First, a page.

Years ago, when I was still eating bread, I would roam the bread aisle of the super market looking for a loaf of whole grain bread that did not have so many additives, preservatives, dough conditioners and other toxic ingredients. Even then, I certainly knew that all the chemicals used in commercial baking were unhealthy for us.
Now, with all the traditional wisdom I’ve learned from the Weston Price Foundation, I know that grains can be really toxic when they are not properly prepared by soaking, sprouting and/or sourdough leavening. Now, if I ate bread on a regular basis I would NEVER buy commercially produced bread.
I’ll tell you why.
Commercial Bread has No Nutrition
Up until the 1950s, bread had been made using sourdough leavening as the main technique, which would take up to a day to produce. This amount of time was necessary for the proper conditioning of the dough.
With the advent of bakery manufacturing facilities and mass-production of square (condensed) loaves of bread, the production time for bread had to be accelerated. It was discovered that the addition of certain chemicals and enzymes to the bread could shorten the process to two hours instead of the usual 12 to 24 hours.
Commercial bread manufacturers have no interest in nutrition.
If they are using refined white flour it is fortified with synthetic vitamins which are poorly absorbed. If they are using whole grains, the vitamins and minerals are all bound up in the bran where it is unavailable unless it has been properly prepared. The marketing for these products is geared towards sale of the product, not the nutrient content.
That said, here is the ingredient label for a loaf of commercial bread that is trying to be “healthy”:
Commercial Bread is Full of Additives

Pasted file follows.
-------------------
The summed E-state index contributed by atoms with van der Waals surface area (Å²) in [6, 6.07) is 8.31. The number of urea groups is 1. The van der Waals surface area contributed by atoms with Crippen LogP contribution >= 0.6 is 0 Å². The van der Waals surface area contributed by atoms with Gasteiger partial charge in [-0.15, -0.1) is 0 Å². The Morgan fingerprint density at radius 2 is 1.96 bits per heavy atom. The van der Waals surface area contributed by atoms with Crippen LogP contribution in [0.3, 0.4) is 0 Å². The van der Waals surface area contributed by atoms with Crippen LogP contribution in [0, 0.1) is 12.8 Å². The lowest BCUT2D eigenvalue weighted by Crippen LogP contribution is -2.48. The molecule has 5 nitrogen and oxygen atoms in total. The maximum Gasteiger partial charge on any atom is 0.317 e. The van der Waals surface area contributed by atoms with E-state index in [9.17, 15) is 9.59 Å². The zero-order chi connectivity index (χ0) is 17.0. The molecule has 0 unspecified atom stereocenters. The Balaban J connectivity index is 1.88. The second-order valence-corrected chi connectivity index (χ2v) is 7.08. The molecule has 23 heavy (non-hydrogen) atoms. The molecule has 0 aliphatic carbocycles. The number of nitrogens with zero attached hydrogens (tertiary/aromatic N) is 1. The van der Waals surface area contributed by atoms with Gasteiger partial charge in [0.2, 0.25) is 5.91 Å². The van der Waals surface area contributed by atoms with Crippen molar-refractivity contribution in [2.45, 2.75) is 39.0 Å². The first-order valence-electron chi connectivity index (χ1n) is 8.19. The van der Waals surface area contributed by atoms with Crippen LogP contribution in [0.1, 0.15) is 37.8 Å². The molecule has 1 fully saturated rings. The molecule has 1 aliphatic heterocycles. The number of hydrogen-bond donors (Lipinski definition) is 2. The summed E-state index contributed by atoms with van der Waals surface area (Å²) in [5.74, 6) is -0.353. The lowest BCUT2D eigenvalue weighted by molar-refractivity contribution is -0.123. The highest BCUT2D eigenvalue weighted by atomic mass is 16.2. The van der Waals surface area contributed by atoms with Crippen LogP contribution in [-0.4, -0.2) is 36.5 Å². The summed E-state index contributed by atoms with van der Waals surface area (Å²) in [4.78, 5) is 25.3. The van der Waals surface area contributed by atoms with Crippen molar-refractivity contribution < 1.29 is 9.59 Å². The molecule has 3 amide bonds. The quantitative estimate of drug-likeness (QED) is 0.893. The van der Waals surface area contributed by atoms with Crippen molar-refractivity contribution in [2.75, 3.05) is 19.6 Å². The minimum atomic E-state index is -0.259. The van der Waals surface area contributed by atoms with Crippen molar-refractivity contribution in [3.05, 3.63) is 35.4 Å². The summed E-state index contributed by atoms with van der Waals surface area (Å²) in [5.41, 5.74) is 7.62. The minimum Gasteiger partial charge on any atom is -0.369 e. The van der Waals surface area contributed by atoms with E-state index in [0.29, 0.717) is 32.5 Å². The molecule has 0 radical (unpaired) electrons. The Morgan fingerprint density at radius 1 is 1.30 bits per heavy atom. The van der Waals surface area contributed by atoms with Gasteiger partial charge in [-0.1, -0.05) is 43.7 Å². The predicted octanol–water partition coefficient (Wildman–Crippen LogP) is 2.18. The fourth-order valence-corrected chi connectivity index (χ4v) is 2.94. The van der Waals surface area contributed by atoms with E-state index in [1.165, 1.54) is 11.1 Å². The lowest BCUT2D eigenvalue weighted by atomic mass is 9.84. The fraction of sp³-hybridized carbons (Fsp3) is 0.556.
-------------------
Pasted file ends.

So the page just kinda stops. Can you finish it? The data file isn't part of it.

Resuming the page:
Mono & Di-glycerides, Sodium Stearoyl Lactylate (SSL), and Diacetyl Esters of Tartaric Acid (DATEM) are used to keep the dough uniform and strong and the air bubbles open.
Mono & Di-glycerides are considered softeners because they prevent the starch complexes from firming or going stale.
SSL and DATEM are dough strengtheners. These two chemicals interact with the proteins and prevent them from collapsing when other ingredients are added to the dough such as raisins, bran or nuts.
Lecithin aids in the emulsification of the fats in the bread which, in turn, makes a more consistent crumb. It also helps the bread remains softer by retaining more moisture and is a great binding agent. Of course, lecithin is derived from soy, so it is from genetically modified plants.
Azodicarbonamide is used in the food industry as a food additive, a flour bleaching agent and improving agent. Azodicarbonamide actually relaxes the dough so that when it is divided in large-scale bakeries under pressure, it still retains a good character. It has been known to cause allergic reactions in those sensitive to other azo compounds, such as food dyes. The consumption of azodicarbonamide may also heighten an allergic reaction to other ingredients in a food. The principal use of azodicarbonamide is in the production of foamed plastics as an additive.
In the UK, the Health and Safety Executive has identified azodicarbonamide as a respiratory sensitizer (a possible cause of asthma) and has determined that these products should be labeled with the words “may cause sensitization by inhalation.” Do you really want to eat this?
It should be mentioned that ascorbic acid is also used as a dough conditioner to strengthen the gluten, but because it tightens the dough, it has a limited use, and is rarely used commercially.